The Museum familiarizes the visitors in an attractive, modern way with such things as the vodka production process or the raw materials of which it is made. One gallery is an exhibition of historic bottles, very unique and interesting, connected with periods in history – since the inter-war period until our times – and with the place itself. The visitors will also learn traditional Polish toasts, customs at the table, hospitality ceremonies. A large portion of the exhibition is dedicated to the subject matter of CSR, including responsible consumption of alcohol. At the end of the tour, visitors are invited to a short lecture about the differences and taste advantages as well as the proper consumption of individual kinds of Polish Vodka.
The Polish Vodka Museum is primarily a permanent exhibition. The offer will soon be expanded to include new products and services. It is our ambition to make the Polish Vodka Museum a place worth returning to. We will build a community around the place, constantly expanding our portfolio of services, interesting meetings and presentations.
Last year, the Polish Vodka Museum was visited by nearly 47,000 people. A considerable portion, approx. 40%, were foreigners. We predict a 30% growth this year. This is possible thanks to our effective cooperation with tour operators, domestic and foreign journalists, as well as entities active in the area of tourist promotion of Warsaw and Poland. Last year, Warsaw was visited by more than 10 million tourists, which makes for an enormous potential.
Vodka from Poland on international markets – which directions are the most prospective?
As for the overall value of vodka exports from Poland, according to the latest data by the Institute of Agricultural and Food Economics, we export EUR 139 million worth of vodka, accounting for 18% of our entire production. The exports of spirits are steadily rising, by an average of 2.8% year-on-year. The main export goods are pure vodkas. For several years, the largest recipient of Polish spirits has been France, and formerly, it used to be the USA. In 2018, the French market accounted for 25% of exports, while the USA for 19%. The German, Hungarian and Ukrainian markets are very significant as well.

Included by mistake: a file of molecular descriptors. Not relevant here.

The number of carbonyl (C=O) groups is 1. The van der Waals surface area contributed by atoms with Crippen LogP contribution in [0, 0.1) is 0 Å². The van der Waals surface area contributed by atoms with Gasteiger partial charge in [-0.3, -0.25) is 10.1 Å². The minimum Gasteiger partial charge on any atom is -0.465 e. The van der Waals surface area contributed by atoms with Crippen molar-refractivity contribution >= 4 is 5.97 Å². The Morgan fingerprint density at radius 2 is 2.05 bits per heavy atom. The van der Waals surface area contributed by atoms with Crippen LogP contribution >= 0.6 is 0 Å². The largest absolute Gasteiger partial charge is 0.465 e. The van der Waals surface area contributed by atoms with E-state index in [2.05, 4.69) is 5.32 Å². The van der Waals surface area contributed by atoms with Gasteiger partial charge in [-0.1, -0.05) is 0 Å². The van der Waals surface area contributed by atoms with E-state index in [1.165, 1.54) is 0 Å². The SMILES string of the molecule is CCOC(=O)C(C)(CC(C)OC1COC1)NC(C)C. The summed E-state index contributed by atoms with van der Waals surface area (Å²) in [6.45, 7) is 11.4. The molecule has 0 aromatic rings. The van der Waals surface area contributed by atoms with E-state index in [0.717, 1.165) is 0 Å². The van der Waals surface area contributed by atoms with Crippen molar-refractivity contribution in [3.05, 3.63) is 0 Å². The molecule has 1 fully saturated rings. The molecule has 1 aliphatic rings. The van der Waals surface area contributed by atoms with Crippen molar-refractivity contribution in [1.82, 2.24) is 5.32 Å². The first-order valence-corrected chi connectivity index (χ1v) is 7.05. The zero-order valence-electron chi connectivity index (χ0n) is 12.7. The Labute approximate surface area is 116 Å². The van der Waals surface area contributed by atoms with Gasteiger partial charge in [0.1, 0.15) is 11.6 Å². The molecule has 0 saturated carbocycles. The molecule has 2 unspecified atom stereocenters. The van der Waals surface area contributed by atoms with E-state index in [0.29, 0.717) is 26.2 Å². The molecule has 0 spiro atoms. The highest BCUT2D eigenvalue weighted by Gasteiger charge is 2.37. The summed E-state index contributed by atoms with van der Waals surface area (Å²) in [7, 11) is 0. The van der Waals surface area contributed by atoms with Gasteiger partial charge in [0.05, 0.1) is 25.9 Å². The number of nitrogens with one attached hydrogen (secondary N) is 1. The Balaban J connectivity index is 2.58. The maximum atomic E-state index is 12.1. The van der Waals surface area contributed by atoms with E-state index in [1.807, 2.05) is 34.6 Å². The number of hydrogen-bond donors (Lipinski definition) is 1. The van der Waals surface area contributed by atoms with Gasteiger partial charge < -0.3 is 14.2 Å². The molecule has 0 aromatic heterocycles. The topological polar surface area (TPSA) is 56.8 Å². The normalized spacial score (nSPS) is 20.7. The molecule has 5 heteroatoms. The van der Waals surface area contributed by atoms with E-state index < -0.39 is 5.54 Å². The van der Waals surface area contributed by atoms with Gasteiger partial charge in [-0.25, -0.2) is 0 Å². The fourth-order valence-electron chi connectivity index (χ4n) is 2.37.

How do the export results of Polish Vodka look like?
Unfortunately, there are no detailed statistics concerning the value of exports of Polish Vodka, since there are no statistics either for vodka produced in Poland, meeting the criteria of the Polska Wódka/Polish Vodka definition. We estimate that only about 10% of all vodka produced in Poland is Polish Vodka.
In the years to come, I hope we would be able to boast such export quotas of Polish Vodka as the Scots do with Scotch whisky, or the French with cognac, where 95-99% of products are sold abroad.
Polish Vodka has a huge potential, yet promotional activities are needed so that its rich history and proven quality could be appropriately appreciated and “sold” abroad. The unpredictable excise policy of our authorities is not insignificant. In Poland, the excise tax on spirits is 2.74 times higher than the excise tax on beer. Through its taxes, the spirits sector annually brings an amount of PLN 11.4 billion to the state budget. If the excise policy was more balanced, vodka producers would have more stable conditions for development abroad and surely could be able to invest higher amounts into the promotion of Polish Vodka worldwide.
A total of 246 spirits with protected geographical indications are registered in the European Union. Does Poland have much less of them than other EU countries?
Unfortunately, this is the reality… Poland, famous for its production of spirits, only has two protected geographical indications in this category. These are Polska Wódka/Polish Vodka and Wódka ziołowa z Niziny Północnopodlaskiej aromatyzowana ekstraktem z trawy żubrowej/Herbal Vodka from the North Podlachia Lowland, flavoured with bison grass extract. For comparison, France, with its winemaking traditions, has as many as 53 indications in the category of spirits, Portugal has 11 of them, Greece has 15. Among countries of our region, Germany has 34 registered indications, Hungary – 8, Lithuania – 8, and Slovenia – 7.
The awareness of protected geographical indications should be built in Poland, and then the consumers themselves will force an increase in products bearing this marking. I am deeply convinced this will happen soon.
Thank you for the interview.